Completed
2000
October 1997
Not Provided

Inclusion Criteria

Concurrent Medication:

Allowed:

  • Antiretroviral treatment.
  • Pneumocystis carinii pneumonia prophylaxis.
  • Treatment for acute opportunistic infection/malignancy.
  • Aminoglycosides, quinolones or fluoroquinolones such as ciprofloxacin or ofloxacin for < 14 days for treatment of intercurrent infection.

Patients must have:

  • HIV infection.
  • Signed informed consent.
  • Reasonably good health at time of study entry.
  • Perceived life expectancy of at least six months.
  • Allowed:
  • Participation in other clinical trials as long as there is no potential activity of other study drugs against Mycobacterium tuberculosis (MTb), additive toxicities between study agents, or known possible drug interactions between study drugs.

Prior Medication:

Allowed:

  • Treatment with quinolones, fluoroquinolones, aminoglycosides, or other agents with known or potential activity against M. tuberculosis.

Exclusion Criteria

Co-existing Condition:

Patients with the following conditions or symptoms are excluded:

  • Current active tuberculosis (confirmed or suspected).
  • Sensitivity or intolerance to study medication.
  • Acute hepatitis.
  • Evidence of peripheral neuropathy, i.e., signs or symptoms of paresis, paresthesias, neuromotor abnormalities, or neurosensory deficits of grade 3 or worse.
  • Inability to have concomitant medications changed to avoid serious interaction with study drug.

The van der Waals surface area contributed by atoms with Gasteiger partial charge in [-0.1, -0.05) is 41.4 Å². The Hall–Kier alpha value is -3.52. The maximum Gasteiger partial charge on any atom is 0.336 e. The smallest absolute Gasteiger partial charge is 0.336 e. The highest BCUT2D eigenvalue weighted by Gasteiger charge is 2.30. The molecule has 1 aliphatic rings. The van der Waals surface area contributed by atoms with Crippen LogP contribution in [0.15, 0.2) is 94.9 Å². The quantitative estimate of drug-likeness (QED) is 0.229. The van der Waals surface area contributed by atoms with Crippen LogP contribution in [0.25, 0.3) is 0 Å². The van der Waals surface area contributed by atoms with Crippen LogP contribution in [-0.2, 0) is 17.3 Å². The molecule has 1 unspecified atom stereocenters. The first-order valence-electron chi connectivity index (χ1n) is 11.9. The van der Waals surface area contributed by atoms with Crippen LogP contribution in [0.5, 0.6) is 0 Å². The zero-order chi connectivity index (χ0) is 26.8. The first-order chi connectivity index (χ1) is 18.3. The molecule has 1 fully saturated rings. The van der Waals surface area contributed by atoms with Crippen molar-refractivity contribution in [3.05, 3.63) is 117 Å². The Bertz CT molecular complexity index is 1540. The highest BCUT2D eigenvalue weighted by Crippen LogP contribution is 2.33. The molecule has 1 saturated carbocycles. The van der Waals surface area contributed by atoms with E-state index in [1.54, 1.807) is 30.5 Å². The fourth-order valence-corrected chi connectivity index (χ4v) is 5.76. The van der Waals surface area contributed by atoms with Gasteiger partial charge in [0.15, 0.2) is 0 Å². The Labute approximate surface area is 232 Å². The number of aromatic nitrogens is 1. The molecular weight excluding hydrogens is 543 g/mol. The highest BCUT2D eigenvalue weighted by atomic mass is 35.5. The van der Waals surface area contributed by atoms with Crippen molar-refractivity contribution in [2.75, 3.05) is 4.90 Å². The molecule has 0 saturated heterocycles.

Concurrent Medication:

Excluded:

-

Quinolones, fluoroquinolones, or aminoglycosides with antituberculous activity (may be used for up to 14 days for treatment of intercurrent infection).Other agents with known or potential antituberculous activity should be avoided, including the following:

  • Aminosalicylic acid salts, capreomycin, clofazimine, cycloserine, ethambutol, ethionamide, isoniazid, kanamycin, pyrazinamide, rifabutin, rifampin, streptomycin, and thiacetazone.

Prior Medication:

Excluded:

  • History of treatment for > 2 months with agents that have known or potential antituberculous activity other than those specifically allowed.

Agents with potential or known antituberculous activity include the following:

  • Aminoglycosides such as amikacin, aminosalicylic acid salts, capreomycin, ciprofloxacin, clofazimine, cycloserine, ethambutol, ethionamide, isoniazid, kanamycin, ofloxacin, pyrazinamide, quinolones or fluoroquinolones, rifabutin, rifampin, streptomycin, and thiacetazone.

Patients may not have:

  • Current active tuberculosis.
  • Acute hepatitis.
  • Peripheral neuropathy of grade 3 or grade 4.

Willing and able, in the clinician's opinion, to comply with the treatment and clinical management issues.

Both
13 Years and older
No
Contact information is only displayed when the study is recruiting subjects
United States
 
NCT00000636
CPCRA 004, TB/PPD+, ACTG 177, 11556
Not Provided
National Institute of Allergy and Infectious Diseases (NIAID)
National Institute of Allergy and Infectious Diseases (NIAID)
Not Provided
Study Chair: Gordin F
Study Chair: Brown LS
National Institute of Allergy and Infectious Diseases (NIAID)
September 2013

ICMJE     Data element required by the International Committee of Medical Journal Editors and the World Health Organization ICTRP